Shouldn’t students in high school physics be the sort that crave learning?  Isn’t that why they are taking physics, and not some other elective?

I’ll ruminate on this some more and make a second post about what I want to do, and why, to attempt to reduce this problem…



100% Engagement with Admiral Check-Off

I’ve heard many an administrator talk about engagement during evaluation meetings.  Once or twice I’ve heard the term “100% engagement” thrown out there.  I’ve even been asked if that was a goal of mine for the school year.  In all honesty, no, 100% engagement is not a goal of mine.

Do I think 100% engagement is possible?  Yes.  Just not the way an administrator, or outside observer would see it.  I can see it when I’m giving an exam, most of the time.  I can see it when a fun demo, or lab is being completed.  But I don’t think I’ve ever had all of the kids completely engaged for a whole class period.  Even on minimum day schedule.  And that is what I would call 100% engagement.

So, I don’t think it is a myth.  It is just a reality that comes and goes, flashing in and out of existence, like an electron.  You can’t pin it down and hold it in place.  You can’t make it happen, because the engagement is outside of you.  It is in the students.

For this school year (my first at a new school) I decided to try out the flipped class model, and mastery learning.  I know, it’s like drinking from two fire hoses at the same time.  But I truly think it is the best way, at least in theory, to have students learn: spend time in class working through their misconceptions and building new concepts, and let them peruse course content at their liesure.  While this has actually been going quite well so far (just passed the first quarter mark), there are a few things bugging me.

  1. It is more difficult to keep a large percentage of the students “on-task” during class.  Since they might be working on 2 or 3 completely different tasks around the room it is harder to spot a student not doing their work.  And more than a couple of times I’ve had students who have completed all their assignments days early!
  2. It is getting way too easy for students to get behind.  Specifically behind on classwork, not tests/quizzes.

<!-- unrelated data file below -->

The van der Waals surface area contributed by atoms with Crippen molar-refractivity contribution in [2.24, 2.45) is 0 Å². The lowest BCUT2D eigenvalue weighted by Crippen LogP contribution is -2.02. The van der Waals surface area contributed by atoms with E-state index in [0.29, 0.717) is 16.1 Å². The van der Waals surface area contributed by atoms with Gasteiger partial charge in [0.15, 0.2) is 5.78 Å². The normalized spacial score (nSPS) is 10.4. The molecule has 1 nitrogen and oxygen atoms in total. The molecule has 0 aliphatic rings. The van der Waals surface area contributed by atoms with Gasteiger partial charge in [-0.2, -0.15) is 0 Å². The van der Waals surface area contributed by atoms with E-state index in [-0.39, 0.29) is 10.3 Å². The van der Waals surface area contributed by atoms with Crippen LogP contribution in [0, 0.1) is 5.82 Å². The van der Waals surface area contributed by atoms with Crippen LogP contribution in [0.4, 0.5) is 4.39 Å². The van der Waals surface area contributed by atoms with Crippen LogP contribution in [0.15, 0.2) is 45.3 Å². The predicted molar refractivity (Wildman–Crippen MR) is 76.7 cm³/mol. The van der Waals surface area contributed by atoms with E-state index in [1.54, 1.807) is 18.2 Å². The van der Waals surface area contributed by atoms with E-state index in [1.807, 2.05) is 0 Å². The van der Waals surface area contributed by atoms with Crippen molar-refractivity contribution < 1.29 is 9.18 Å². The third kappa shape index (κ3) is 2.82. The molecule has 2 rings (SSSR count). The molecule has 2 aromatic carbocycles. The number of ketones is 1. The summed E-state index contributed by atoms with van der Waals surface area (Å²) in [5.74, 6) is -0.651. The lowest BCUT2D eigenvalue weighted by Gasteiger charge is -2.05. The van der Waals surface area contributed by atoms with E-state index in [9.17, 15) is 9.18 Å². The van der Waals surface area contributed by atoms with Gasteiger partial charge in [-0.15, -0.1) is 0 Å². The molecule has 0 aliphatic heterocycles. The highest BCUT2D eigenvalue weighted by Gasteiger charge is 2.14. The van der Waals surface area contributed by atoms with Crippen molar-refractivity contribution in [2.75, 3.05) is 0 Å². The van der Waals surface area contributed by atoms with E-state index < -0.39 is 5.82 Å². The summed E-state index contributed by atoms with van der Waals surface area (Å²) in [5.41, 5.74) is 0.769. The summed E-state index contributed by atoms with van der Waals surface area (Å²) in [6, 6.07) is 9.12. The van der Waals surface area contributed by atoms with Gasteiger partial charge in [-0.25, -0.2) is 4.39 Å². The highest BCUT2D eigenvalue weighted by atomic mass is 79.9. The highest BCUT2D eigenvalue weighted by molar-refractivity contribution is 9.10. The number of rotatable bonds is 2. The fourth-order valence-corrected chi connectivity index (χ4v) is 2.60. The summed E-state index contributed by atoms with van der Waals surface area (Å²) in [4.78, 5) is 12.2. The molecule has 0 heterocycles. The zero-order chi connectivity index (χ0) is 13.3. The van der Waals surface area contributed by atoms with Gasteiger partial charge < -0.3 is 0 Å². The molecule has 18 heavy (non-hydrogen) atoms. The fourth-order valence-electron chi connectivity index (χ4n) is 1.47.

3. I am occupied almost all class, often moving from group to group in a loop, answer questions and checking off assignments.

The reason these things are bugging me is that they seem to be ruining what I liked about the flipped class.  I wanted to go from being the “sage on the stage” to the “guide on the side,” but it feels more like I’ve become Admiral Check-Off (a self-coined term I come up with the other day).  If I’m not responding to a question about Problem 2 on Assignment X, I’m checking off completion of Assignment Y for another student, or opening a quiz online for another student. While I am giving students the opportunity to self-pace and master content, I do not feel that class time is being used more effectively than in a traditional class.

How does this relate to the 100% engagement stuff?  In a traditional class an observer might see all students taking notes, or working on a book assignment, or a worksheet, and the teacher meandering around prompting students to stay on task as 100% engagement.  But the teacher, in my opinion, is barely engaged in teaching.  Lecturing isn’t teaching, it’s talking.  Prompting students isn’t teaching, it’s proctoring.  But in my flipped class, where at any given time it might look like chaos, most students are doing some form of work (completing new work, catching up on video notes, taking a quiz), though not in a quiet, heads-down manner.  And I, the teacher, am 100% engaged, answering questions or assessing understanding.  And it is this very engagement on my part that can lead to problems 1) and 2) above.  I made it a goal to talk to every student about their work at least once per week.  But sometimes that talk is about the three or four assignments they haven’t completed.  And if I spend more time prompting students to stay on task, I am spending less time clarifying problems and assessing work.

What is the solution then?  I tweeted today that if engagement is a problem in class then a teacher should look at making the work more engaging, rather than getting angry at students, or simply piling on more work.  I was really preaching to myself.  I’ve been tempted to institute a punitive grading system to persuade students to stay on task… because threats always motivate teenagers, right?  I am hesitant, not because I don’t see a need for a better grading/tracking system (for which I do see a need), but because I really see a need to make class more interesting.  Yes, my conceptual physics text comes with awesome concept development worksheets, and they do help, but kids get real bored real quick of that stuff.  And if my goal is to be a “guide on the side” I need to establish what it is that I want to guide them through.  Is it concept development worksheets?  Doubtful.

Somewhere, rattling around in the back of my head, are goals like “improve science literacy,” and “engage students in discussions on misconceptions,” which have gone ignored so far this year.  Perhaps the solution to my problems with my current flipped class/mastery model are those very things I’ve put off doing?